September 17, 2014
Repsol to demand 10 billion dollars compensation over YPF's expropriation
Repsol’s Chairman Antonio Brufau said the Spain-based group will demand to Argentina a compensation of 10 billion dollars after President Cristina Fernández de Kirchner decided to nationalize the energy giant. Likewise, Brufau accused the Argentine government of “having distorted information” on regards the company’s production during yesterday’s presentation.
In a press conference held today in Madrid, Brufau revealed that the billionaire compensation will be asked before the International Centre for Settlement of Investment Disputes (ICSID)
Likewise, Brufau referred to the existence of a “constant harassment against the company, as well coercive actions, and information leaked before hand, which all together facilitated the expropriation of the company.”
Furthermore, Brufau explained that "The expropriation is nothing more than a way of covering over the social and economic crisis facing Argentina right now", and warned, “These are acts that won’t remain unpunished, and that’s why the company has decided to ask a compensation that should be at least the same as the value of the expropriated share stake [57.43%].”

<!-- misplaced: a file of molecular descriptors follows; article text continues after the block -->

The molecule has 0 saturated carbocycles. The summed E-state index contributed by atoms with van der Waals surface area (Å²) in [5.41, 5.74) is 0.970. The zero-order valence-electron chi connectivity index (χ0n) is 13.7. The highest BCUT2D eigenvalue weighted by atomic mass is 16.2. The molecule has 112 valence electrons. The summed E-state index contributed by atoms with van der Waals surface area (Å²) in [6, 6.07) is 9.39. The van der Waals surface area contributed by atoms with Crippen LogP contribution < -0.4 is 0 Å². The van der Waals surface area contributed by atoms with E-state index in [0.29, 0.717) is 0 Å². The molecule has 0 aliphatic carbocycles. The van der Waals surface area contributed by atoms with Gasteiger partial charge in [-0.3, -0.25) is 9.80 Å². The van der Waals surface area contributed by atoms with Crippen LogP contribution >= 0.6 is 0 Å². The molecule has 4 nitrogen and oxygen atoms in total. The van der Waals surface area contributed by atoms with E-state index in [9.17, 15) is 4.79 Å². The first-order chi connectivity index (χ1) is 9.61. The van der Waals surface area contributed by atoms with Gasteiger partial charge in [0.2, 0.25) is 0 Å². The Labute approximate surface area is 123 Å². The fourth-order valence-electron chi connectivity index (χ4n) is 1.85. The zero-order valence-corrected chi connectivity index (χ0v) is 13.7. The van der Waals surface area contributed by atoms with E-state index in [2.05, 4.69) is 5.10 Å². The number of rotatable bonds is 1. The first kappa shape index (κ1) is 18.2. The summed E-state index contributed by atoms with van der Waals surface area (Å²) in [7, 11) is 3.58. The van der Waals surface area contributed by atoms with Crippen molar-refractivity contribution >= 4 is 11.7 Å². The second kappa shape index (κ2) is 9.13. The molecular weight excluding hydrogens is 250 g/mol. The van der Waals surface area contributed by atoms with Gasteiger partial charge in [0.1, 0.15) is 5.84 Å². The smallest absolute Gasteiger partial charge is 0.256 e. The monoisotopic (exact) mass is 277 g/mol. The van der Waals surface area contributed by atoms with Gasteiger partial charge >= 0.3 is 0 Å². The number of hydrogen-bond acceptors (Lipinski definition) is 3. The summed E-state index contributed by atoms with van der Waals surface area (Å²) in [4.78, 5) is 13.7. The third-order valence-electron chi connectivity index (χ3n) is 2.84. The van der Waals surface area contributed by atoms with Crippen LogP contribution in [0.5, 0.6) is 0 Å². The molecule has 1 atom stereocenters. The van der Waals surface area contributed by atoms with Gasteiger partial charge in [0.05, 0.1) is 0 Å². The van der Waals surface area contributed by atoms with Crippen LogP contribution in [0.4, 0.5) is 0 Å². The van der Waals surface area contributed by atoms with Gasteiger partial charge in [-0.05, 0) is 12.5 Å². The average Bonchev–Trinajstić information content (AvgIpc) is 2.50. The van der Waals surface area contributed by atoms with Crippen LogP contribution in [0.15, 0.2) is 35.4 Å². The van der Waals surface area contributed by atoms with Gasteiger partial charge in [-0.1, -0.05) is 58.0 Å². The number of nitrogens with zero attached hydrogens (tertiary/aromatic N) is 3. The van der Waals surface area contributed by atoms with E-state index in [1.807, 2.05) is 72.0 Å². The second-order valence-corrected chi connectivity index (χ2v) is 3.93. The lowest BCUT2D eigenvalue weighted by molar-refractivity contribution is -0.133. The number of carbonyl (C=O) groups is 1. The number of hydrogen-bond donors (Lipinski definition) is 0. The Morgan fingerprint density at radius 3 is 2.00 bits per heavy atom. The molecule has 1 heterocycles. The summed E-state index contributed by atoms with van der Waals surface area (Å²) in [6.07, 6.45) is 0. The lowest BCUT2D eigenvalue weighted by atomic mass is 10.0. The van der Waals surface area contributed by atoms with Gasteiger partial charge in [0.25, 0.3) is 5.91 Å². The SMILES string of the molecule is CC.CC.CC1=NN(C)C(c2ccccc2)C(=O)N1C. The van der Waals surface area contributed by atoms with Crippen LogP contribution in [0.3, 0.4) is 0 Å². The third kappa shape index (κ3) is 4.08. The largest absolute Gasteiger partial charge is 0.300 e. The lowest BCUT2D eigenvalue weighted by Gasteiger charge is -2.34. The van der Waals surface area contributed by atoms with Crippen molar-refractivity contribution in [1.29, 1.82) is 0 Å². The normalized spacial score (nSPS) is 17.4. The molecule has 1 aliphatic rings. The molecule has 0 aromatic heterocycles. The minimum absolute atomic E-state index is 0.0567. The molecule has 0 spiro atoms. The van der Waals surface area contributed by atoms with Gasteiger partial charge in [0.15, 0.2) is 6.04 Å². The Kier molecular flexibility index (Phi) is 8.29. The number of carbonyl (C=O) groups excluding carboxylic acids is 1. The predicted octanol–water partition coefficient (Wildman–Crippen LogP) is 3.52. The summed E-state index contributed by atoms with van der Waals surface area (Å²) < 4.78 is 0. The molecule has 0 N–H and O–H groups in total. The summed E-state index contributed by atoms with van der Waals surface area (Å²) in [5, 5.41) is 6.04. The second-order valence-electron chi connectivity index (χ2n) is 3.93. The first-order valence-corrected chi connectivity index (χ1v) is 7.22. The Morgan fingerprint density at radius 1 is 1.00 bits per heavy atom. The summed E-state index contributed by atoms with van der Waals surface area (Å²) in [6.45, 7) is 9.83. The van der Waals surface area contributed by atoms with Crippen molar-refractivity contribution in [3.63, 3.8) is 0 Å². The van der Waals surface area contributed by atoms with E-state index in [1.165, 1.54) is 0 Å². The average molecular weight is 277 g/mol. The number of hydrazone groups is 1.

According to Brufau, the company’s worth 18.3 billion dollars as a whole [YPF's current market value is US$10.6 billion]; hence Repsol’s stake percent has a value of 10.5 billion dollars.
The Spanish businessman also remarked that “the company has always been serious, and always try to do things right. But the Argentine government says we are responsible for the lack of [oil and gas] production, but they waited ten years to say it. It is difficult to solve problems with attitudes like this.”
"We walked side-by-side Argentina during its recovery and growth with policies of reasonable prices, but now they call us “irresponsible”. We paid close to 6.8 billion dollars in taxes, and we achieved to duplicate the company’s staff during our stay.”
To end, Brufau indicated that when talikng about gas production “We obtained the maximum production possible between 2004 and 2006, times when just few companies were showing growth indexes in Argentina. They [Argentina’s governemnt] are distorting information.”